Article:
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Once Upon a Time in China IV
   |     review    |     availability     |     also see      |

Zhao Wen-Zhou replaces Jet Li in Once Upon a Time in China IV.
Chinese: 黃飛鴻之四 王者之風
Year: 1993
Director: Yuen Bun
Producer: Tsui Hark
Cast: Zhao Wen-Zhou, Jean Wang Ching-Ying, Lau Shun, Max Mok Siu-Chung, Xiong Xin-Xin, Billy Chow Bei-Lei, Chin Kar-Lok, Wang Zhiwen
The Skinny: Zhao Wen-Zhou replaces Jet Li in this entertaining, but lesser entry in the series. Tsui Hark didn't actually direct this one, either.
by Kozo:

Jet Li and Tsui Hark part ways for the fourth installment in the Once Upon a Time in China series. Li gets replaced by Tsui Hark fave Zhao Wen-Zhou in this action-packed sequel that features even more wacky lion dancing than the lion-dance-o-rama called Once Upon a Time in China III.

Plot: Wong Fei-Hong (Zhao Wen-Zhou), Leung Fu (Max Mok), Club Foot (Xiong Xin-Xin) and dad Wong Kei-Ying (Lau Shun) run afoul of separate factions all trying to take advantage of China's domestic disputes. The players include the Red Lantern Society (yet another group that wants foreigners out) and evil Germans bent on taking over China. Also, they meet up with Aunt May (Jean Wong), who subs for Aunt Yee (the missing Rosamund Kwan) as the love interest/scenery. Then someone looks at someone else incorrectly and fighting ensues.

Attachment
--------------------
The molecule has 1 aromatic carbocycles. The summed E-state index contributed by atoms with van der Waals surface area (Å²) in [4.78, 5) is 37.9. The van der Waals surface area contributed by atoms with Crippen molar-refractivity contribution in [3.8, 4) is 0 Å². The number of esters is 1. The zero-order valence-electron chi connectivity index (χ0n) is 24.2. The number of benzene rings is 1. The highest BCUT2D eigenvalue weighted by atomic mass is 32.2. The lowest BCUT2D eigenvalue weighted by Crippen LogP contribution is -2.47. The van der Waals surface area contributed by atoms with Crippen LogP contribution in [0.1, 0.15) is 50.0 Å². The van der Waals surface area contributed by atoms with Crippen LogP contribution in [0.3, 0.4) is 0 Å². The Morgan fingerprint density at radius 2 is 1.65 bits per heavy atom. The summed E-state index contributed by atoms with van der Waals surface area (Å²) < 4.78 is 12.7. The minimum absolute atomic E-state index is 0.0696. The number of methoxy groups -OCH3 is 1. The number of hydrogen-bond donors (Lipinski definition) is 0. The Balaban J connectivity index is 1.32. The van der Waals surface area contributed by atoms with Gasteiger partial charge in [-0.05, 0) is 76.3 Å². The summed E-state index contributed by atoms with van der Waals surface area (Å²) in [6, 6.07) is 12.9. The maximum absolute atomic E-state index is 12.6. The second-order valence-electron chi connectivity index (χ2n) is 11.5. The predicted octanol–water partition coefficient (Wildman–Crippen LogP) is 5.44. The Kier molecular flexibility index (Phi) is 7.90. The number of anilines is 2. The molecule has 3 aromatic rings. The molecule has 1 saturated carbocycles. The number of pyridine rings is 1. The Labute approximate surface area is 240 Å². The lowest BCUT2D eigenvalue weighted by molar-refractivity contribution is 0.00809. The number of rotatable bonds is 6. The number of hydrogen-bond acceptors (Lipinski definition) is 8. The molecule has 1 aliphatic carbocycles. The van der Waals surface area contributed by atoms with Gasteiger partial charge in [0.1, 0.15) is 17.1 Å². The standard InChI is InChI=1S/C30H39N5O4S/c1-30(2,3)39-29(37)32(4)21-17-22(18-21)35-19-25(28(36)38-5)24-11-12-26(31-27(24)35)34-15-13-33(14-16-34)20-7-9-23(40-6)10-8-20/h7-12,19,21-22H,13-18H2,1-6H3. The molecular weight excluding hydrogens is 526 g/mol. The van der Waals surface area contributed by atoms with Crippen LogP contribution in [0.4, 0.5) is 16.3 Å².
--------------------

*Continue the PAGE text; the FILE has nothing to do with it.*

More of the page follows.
Lots of lion dancing and paper dragons appear in this picture, as well as a papier-mâché centipede, dragon, and other assorted creatures. Like the last sequel,  Wong enters a lion dance martial arts contest to triumph over the imperialist enemies of China. However, this time the lion/dragon/centipede dancing takes up even more screen time and seems to go on forever. Eventually our heroes ditch the paper creatures, and hopefully you'll still be awake for that.

As Wong Fei-Hong, Zhao Wen-Zhou substitutes grace for Jet Li’s power. Thanks to the standard-issue kung-fu and the martial arts lion dancing, Once Upon a Time in China IV is practically non-stop action. The kinetic aspects of the film offset the inherently confusing political shenanigans, but after Once Upon a Time in China III, we’ve seen enough lion dancing. Thankfully, Once Upon a Time China 5 manages to settle its conflicts the old-fashioned way: kung-fu action. (Kozo 1996)

Availability: This film was previously available on a Chinastar DVD but has since gone out of press. No word on a possible re-release.
Also see:

Once Upon a Time in China (1991)
Once Upon a Time in China II (1992)
Once Upon a Time in China III (1993)
Once Upon a Time in China V (1994)
Once Upon a Time in China & America (1997)
Last Hero in China (1993)

image courtesy of Chinastar Entertainment Group Copyright ©2002-2017 Ross Chen